One of the longest names in the Bible, Mahershalalhashbaz is actually a contraction of four Hebrew words: mahēr shalal ḥash baz (מַהֵר שָׁלָל חָשׁ בַּז), which means something like, "Quickly (to the) spoil; he hurries (to the) plunder."
The odd name, appearing in Isaiah 8:1 and 8:3, makes sense when you realize that it is another of Isaiah's prophecies involving the use of a child's name to warn people about potential threats. In the same way that Isaiah prophesied in 7:14–16 that a child would be born named "Immanuel" (meaning "God is with us"), and this was seen as a sign of Judah's deliverance from the threat of an alliance between Samaria (the capital of the northern kingdom of Israel) and Aram-Damascus, here, Isaiah has a son and is instructed by God to name him Mahershalalhashbaz, (meaning "Quickly (to the) spoil; it hurries (to the) plunder"), which Isaiah 8:4 says is a prophecy that, "the wealth of Damascus and the spoil of Samaria will be carried away by the king of Assyria" (Tiglath-Pileser III, r. 745–727 BCE). Essentially, just as the "Immanuel" prophecy set people's mind at ease about the threat to Judah from the north, so too was the Mahershalalhashbaz prophecy a prediction that Damascus and Samaria would be conquered by Assyria.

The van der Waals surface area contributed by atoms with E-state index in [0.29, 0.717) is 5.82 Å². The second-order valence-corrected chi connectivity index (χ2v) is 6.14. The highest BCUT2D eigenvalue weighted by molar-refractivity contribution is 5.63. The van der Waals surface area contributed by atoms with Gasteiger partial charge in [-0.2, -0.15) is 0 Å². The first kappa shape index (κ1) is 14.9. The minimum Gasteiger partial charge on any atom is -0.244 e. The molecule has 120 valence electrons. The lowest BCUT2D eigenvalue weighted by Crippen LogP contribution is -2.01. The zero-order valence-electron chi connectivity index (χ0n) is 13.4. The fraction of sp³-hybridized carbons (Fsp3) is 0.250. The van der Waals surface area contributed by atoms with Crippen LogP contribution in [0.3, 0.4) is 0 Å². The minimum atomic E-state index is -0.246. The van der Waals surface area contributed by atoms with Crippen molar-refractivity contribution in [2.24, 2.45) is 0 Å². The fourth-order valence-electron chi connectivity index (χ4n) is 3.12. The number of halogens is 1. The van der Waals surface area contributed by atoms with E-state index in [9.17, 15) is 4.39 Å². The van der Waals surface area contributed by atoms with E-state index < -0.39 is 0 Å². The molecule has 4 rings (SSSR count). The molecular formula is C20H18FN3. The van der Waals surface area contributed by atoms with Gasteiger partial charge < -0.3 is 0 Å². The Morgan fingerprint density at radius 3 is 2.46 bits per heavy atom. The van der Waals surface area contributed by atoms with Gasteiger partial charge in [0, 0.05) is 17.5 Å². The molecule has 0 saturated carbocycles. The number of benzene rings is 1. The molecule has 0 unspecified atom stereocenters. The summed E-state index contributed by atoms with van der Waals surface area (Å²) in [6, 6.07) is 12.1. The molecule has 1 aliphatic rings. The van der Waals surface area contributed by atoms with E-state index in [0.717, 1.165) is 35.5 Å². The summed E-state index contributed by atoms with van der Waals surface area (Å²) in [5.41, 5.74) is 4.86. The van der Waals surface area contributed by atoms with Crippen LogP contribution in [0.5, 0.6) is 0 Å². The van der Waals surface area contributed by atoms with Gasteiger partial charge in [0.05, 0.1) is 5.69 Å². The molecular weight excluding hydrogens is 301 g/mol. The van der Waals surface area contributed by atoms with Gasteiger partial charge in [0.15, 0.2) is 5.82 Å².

And in case you were wondering, the Assyrian King Tiglath-Pileser III conquered Damascus in 732 BCE, and his son, Shalmaneser V, died during the conquest of Samaria in 722 BCE, which was completed by Sargon II in 721 BCE.